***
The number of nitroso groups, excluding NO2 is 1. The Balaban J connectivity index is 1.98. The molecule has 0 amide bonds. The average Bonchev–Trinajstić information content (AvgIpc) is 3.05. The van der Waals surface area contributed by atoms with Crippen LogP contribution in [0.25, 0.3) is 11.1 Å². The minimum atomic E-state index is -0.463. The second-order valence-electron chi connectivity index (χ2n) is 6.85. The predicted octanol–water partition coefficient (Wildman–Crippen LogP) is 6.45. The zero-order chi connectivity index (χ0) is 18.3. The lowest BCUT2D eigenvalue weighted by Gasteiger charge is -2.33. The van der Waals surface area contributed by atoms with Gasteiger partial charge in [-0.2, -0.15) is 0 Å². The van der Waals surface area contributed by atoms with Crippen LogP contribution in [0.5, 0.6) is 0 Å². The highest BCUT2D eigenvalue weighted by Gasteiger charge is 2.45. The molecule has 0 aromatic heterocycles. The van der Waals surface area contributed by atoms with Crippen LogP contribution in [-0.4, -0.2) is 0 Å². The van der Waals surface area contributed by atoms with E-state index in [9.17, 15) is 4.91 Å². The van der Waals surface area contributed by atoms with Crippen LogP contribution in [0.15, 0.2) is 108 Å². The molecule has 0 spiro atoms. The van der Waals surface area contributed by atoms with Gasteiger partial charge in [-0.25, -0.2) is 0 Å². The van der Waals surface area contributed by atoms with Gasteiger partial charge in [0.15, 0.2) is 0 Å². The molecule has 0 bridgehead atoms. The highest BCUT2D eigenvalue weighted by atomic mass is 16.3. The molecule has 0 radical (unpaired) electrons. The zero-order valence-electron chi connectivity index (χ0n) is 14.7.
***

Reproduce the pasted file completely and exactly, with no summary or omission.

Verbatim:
The number of nitroso groups, excluding NO2 is 1. The Balaban J connectivity index is 1.98. The molecule has 0 amide bonds. The average Bonchev–Trinajstić information content (AvgIpc) is 3.05. The van der Waals surface area contributed by atoms with Crippen LogP contribution in [0.25, 0.3) is 11.1 Å². The minimum atomic E-state index is -0.463. The second-order valence-electron chi connectivity index (χ2n) is 6.85. The predicted octanol–water partition coefficient (Wildman–Crippen LogP) is 6.45. The zero-order chi connectivity index (χ0) is 18.3. The lowest BCUT2D eigenvalue weighted by Gasteiger charge is -2.33. The van der Waals surface area contributed by atoms with Gasteiger partial charge in [-0.2, -0.15) is 0 Å². The van der Waals surface area contributed by atoms with Crippen LogP contribution in [0.5, 0.6) is 0 Å². The highest BCUT2D eigenvalue weighted by Gasteiger charge is 2.45. The molecule has 0 aromatic heterocycles. The van der Waals surface area contributed by atoms with Crippen LogP contribution in [-0.4, -0.2) is 0 Å². The van der Waals surface area contributed by atoms with E-state index in [9.17, 15) is 4.91 Å². The van der Waals surface area contributed by atoms with Crippen LogP contribution in [0.15, 0.2) is 108 Å². The molecule has 0 spiro atoms. The van der Waals surface area contributed by atoms with Gasteiger partial charge in [-0.25, -0.2) is 0 Å². The van der Waals surface area contributed by atoms with Gasteiger partial charge in [0.15, 0.2) is 0 Å². The molecule has 0 bridgehead atoms. The highest BCUT2D eigenvalue weighted by atomic mass is 16.3. The molecule has 0 radical (unpaired) electrons. The zero-order valence-electron chi connectivity index (χ0n) is 14.7.